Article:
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Assessing Trump in Poland: A Most Faith-Filled Speech From a Most Unlikely Source
COMMENTARY: The text of the president’s speech was marvelous; it’s the context that may cause trouble.
By Father Raymond J. de Souza
President Donald Trump delivered one of the most Catholic speeches in recent memory in Warsaw on July 6, 2017. And Catholics may well be nervous about that.
Trump was full of praise for Poland’s two centuries of courage and fidelity on the front lines of freedom. Very specifically, he identified the key date in recent Polish history as the day that St. John Paul II returned home for the first time:
“And when the day came on June 2, 1979, and 1 million Poles gathered around Victory Square for their very first Mass with their Polish Pope, that day, every communist in Warsaw must have known that their oppressive system would soon come crashing down. ... They must have known it at the exact moment during Pope John Paul II’s sermon, when a million Polish men, women and children suddenly raised their voices in a single prayer. A million Polish people did not ask for wealth. They did not ask for privilege. Instead, 1 million Poles sang three simple words: ‘We want God.’ ... As I stand here today, before this incredible crowd, this faithful nation, we can still hear those voices that echo through history. Their message is as true today as ever. The people of Poland, the people of America, and the people of Europe still cry out: ‘We want God.’”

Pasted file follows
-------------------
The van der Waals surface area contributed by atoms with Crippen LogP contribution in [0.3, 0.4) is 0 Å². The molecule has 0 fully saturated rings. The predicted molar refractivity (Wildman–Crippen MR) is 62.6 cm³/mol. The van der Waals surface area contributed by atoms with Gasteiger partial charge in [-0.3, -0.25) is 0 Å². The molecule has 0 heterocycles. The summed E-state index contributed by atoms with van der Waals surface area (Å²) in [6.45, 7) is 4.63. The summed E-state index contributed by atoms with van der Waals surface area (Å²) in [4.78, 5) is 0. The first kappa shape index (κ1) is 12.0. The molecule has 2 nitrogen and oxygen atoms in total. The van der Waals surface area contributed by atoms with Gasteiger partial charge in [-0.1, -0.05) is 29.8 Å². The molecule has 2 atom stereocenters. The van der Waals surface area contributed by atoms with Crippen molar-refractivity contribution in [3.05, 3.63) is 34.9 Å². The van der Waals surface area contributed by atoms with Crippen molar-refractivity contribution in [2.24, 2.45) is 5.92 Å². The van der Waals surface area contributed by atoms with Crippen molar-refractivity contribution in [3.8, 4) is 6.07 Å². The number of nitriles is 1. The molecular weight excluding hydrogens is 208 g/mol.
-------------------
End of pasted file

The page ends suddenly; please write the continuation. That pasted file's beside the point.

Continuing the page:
Whether or not that is true about America, let alone Europe, it was remarkable to hear a president say it. And while it might be thought easy to quote John Paul in Poland, Trump’s team evidently did some further research, quoting the Catholic martyr Blessed Michael Kozal:
“The Polish martyr Bishop Michael Kozal said it well: ‘More horrifying than a defeat of arms is a collapse of the human spirit.’”
(Beatified by John Paul, Bishop Kozal was murdered by lethal injection in Dachau, the Nazi death camp called the “largest monastery” in history. Among those imprisoned there were some 2,600 priests; more than 1,000 were killed.)